where Xg is the set of points fixed by g. This result is mainly of use when G and X are finite, when it can be interpreted as follows: the number of orbits is equal to the average number of points fixed per group element.


Fixing a group G, the set of formal differences of finite G-sets forms a ring called the Burnside ring of G, where addition corresponds to disjoint union, and multiplication to Cartesian product.


Instead of actions on sets, we can define actions of groups and monoids on objects of an arbitrary category: start with an object X of some category, and then define an action on X as a monoid homomorphism into the monoid of endomorphisms of X. If X has an underlying set, then all definitions and facts stated above can be carried over. For example, if we take the category of vector spaces, we obtain group representations in this fashion.


We can view a group G as a category with a single object in which every morphism is invertible. A (left) group action is then nothing but a (covariant) functor from G to the category of sets, and a group representation is a functor from G to the category of vector spaces. A morphism between G-sets is then a natural transformation between the group action functors. In analogy, an action of a groupoid is a functor from the groupoid to the category of sets or to some other category.


In addition to continuous actions of topological groups on topological spaces, one also often considers smooth actions of Lie groups on smooth manifolds, regular actions of algebraic groups on algebraic varieties, and actions of group schemes on schemes. All of these are examples of group objects acting on objects of their respective category.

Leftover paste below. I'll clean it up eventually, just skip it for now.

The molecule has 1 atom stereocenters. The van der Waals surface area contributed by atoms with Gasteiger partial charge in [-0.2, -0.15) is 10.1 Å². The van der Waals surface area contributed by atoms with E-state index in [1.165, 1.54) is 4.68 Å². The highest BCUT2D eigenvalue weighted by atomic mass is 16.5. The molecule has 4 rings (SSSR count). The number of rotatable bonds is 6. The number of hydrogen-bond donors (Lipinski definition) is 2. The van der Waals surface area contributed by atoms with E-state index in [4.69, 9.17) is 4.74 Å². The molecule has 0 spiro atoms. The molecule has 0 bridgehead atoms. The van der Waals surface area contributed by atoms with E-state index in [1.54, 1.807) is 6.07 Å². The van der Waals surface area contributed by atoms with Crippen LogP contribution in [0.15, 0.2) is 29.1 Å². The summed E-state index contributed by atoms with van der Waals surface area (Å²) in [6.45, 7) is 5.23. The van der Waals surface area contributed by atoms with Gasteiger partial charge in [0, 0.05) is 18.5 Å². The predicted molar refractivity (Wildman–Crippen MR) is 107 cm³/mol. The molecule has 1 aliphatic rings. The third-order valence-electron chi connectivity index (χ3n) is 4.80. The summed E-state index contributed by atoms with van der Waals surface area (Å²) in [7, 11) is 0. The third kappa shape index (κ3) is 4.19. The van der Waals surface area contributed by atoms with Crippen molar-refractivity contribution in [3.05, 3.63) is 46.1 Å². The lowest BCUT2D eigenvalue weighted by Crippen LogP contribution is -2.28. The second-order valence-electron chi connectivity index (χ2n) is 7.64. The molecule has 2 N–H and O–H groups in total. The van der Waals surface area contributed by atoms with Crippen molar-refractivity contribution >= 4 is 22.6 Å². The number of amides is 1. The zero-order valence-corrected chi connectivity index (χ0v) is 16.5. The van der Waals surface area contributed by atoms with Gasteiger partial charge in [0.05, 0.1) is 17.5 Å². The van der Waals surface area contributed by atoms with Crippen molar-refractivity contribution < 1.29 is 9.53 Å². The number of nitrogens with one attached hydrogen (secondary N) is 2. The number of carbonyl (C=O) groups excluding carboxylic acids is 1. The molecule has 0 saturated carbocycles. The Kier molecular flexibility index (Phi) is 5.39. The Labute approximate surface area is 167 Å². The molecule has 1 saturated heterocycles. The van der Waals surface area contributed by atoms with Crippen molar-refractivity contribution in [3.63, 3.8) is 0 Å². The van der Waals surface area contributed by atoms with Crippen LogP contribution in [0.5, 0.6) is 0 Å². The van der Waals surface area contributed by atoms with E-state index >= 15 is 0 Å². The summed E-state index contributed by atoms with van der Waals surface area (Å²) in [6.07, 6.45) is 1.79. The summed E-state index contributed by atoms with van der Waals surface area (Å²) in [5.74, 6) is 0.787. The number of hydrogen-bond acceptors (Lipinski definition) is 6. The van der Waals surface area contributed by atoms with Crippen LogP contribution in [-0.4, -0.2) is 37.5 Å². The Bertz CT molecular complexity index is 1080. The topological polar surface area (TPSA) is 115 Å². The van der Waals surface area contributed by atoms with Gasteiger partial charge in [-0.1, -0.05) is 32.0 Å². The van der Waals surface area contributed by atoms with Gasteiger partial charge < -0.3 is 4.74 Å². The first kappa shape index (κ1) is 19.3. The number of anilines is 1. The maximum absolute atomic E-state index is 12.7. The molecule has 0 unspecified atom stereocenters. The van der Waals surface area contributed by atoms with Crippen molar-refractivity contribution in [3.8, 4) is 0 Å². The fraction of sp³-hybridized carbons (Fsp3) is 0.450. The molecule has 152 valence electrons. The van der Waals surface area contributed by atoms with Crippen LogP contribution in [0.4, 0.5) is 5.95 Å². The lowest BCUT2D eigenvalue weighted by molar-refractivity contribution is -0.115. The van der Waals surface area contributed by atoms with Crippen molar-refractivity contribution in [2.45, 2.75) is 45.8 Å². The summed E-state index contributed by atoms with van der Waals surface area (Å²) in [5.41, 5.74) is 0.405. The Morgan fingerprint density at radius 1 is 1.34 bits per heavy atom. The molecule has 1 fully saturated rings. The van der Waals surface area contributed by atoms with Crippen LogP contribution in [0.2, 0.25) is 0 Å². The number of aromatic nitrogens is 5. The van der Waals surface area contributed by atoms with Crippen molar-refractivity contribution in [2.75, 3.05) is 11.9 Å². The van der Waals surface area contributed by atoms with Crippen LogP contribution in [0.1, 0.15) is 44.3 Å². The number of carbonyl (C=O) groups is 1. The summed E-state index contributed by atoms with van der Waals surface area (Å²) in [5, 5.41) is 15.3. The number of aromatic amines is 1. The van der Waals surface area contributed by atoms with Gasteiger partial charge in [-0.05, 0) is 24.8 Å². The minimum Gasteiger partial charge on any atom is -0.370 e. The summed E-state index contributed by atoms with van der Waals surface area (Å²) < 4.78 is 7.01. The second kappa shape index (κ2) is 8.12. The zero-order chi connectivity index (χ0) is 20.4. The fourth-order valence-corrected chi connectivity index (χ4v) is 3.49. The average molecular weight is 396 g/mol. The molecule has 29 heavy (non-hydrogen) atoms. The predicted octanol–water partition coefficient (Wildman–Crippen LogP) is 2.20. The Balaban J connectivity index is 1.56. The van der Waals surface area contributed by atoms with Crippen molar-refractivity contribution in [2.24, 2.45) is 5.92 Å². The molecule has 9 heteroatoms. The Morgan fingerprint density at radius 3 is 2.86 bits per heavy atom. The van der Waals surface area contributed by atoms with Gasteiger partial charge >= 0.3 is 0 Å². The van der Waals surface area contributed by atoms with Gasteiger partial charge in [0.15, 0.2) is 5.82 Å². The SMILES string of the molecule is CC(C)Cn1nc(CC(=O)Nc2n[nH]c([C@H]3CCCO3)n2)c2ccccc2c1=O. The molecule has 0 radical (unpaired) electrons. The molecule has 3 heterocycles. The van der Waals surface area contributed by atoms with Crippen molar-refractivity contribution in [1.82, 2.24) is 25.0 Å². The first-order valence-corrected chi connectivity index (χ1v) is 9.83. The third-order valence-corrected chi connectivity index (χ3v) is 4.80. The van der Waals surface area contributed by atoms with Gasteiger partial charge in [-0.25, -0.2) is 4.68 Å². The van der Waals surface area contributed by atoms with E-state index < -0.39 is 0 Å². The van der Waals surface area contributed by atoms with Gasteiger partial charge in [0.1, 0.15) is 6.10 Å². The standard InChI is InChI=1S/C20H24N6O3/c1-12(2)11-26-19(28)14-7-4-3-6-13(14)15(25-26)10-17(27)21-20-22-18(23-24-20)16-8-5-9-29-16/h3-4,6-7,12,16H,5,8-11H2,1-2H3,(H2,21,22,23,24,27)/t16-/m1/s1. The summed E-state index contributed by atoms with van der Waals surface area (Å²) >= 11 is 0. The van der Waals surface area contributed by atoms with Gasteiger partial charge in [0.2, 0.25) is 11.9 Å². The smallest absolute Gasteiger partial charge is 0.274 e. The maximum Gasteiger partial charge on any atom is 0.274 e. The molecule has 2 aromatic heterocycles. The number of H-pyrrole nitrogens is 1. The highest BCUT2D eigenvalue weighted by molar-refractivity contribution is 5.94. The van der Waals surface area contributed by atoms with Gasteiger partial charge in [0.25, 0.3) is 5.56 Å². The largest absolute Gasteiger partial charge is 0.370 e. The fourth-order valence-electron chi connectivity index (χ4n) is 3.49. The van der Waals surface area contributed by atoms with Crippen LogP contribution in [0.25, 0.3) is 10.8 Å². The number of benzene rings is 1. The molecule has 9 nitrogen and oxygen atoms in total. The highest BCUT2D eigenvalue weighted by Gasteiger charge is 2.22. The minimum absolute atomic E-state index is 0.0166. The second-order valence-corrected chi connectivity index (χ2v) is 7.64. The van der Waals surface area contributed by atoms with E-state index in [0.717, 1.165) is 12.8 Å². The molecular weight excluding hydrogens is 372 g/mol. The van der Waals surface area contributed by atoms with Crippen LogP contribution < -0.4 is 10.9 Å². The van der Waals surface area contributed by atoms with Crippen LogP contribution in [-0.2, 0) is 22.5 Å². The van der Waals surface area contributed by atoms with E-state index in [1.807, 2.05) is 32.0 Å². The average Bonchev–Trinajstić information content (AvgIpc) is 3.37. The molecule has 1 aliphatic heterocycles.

When Azure Monitor data indicates that there might be a problem with your infrastructure or application, an alert is triggered. Azure Monitor, Azure Service Health, and Azure Advisor then use action groups to notify users about the alert and take an action. An action group is a collection of notification preferences that are defined by the owner of an Azure subscription.


This article shows you how to create and manage action groups in the Azure portal. Depending on your requirements, you can configure various alerts to use the same action group or different action groups.


An action group is a global service, so there's no dependency on a specific Azure region. Requests from clients can be processed by action group services in any region. For instance, if one region of the action group service is down, the traffic is automatically routed and processed by other regions. As a global service, an action group helps provide a disaster recovery solution.


Under Instance details, enter values for Action group name and Display name. The display name is used in place of a full action group name when the group is used to send notifications.


Details: Enter appropriate information for your selected action type. For instance, you might enter a webhook URI, the name of an Azure app, an ITSM connection, or an Automation runbook. For an ITSM action, also enter values for Work item and other fields that your ITSM tool requires.


To assign a key-value pair to the action group, select Next: Tags. Alternately, at the top of the page, select the Tags tab. Otherwise, skip this step. By using tags, you can categorize your Azure resources. Tags are available for all Azure resources, resource groups, and subscriptions.